Gideon calls me his angel, but he’s the miracle in my life. My gorgeous, wounded warrior, so determined to slay my demons while refusing to face his own.
The vows we’d exchanged should have bound us tighter than blood and flesh. Instead they opened old wounds, exposed pain and insecurities, and lured bitter enemies out of the shadows. I felt him slipping from my grasp, my greatest fears becoming my reality, my love tested in ways I wasn’t sure I was strong enough to bear.
At the brightest time in our lives, the darkness of his past encroached and threatened everything we’d worked so hard for. We faced a terrible choice: the familiar safety of the lives we’d had before each other or the fight for a future that suddenly seemed an impossible and hopeless dream…
Sylvia Day’s addictive Crossfire series was supposed to be a trilogy, but publisher greed coming off the Fifty Shades fad turned it into a five-book series. This was not a good idea. I love this series to bits, but it was not a good idea. There’s not enough plot here, and not enough of a story arc in each book for there to be two extra books. They certainly don’t hold up as standalone reads.
However, I’ve sort of become addicted to this series, even though there’s FAR TOO MUCH sex in it. I find myself bracing at the ends of scenes because I know sex is going to be the answer to every conversation, argument, car journey, plane journey, meal, shower…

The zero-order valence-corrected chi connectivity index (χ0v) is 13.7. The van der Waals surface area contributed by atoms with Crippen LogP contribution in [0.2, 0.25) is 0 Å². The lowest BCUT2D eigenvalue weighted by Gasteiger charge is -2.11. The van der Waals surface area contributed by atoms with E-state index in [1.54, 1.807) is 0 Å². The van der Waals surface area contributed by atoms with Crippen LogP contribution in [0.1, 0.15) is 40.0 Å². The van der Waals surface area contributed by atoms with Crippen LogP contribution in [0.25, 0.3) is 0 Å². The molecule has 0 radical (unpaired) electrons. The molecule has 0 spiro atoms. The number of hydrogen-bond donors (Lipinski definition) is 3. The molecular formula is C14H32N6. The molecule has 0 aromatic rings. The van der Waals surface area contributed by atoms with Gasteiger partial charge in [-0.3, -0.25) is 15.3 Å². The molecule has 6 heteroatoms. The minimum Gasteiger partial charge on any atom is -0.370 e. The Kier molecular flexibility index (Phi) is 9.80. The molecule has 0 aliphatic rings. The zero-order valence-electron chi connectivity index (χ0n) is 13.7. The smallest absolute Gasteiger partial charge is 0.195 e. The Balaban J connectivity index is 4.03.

Yet I’m so invested in the messy and yet mature (unlike Fifty Shades with its juvenile and moronic hero and heroine) relationship that I keep on reading, no matter what.
These characters have two default settings: arguing and fucking. And yes, I need to be that crude.
If this was just about any other author I’d be hugely frustrated and be giving this book a much more terrible review, as many other readers did.
However, I’m very much invested in this story, and very much want these characters to have their happy ending. I know I’d call out other authors for the glaring faults in this book, but I like these characters and this author too much to do that.
The problem is that when you stretch a series out too much, you get… filler… I really never, EVER needed to read about the sexiest billionaire who ever billionaired singing romantic songs at a karaoke club. Way to kill the cool! You also end up with rehashed conflicts that really should be resolved after four books that focus on the same two characters.
Another thing authors tend to do a few books in is change the point of view. I strongly believe that if you commit to a particular POV (in this case, Eva’s first person view) then you should stick to it to the end. Suddenly tossing in Gideon’s view didn’t make the story better. In fact, it might have removed some of the magic of his character.
I am absolutely, a hundred percent on board for the fifth and final book in the series, even though all the random baby talk is making me cringe. Please don’t impregnate your heroine a few months into the relationship, I beg you!
The first two books in this series are incredible. Three is okay, and four is a bit less than okay, but it’s still clear Sylvia Day is a brilliant writer.
However, I’m hoping for big and brilliant things next time round. If the book actually ever gets a publication date!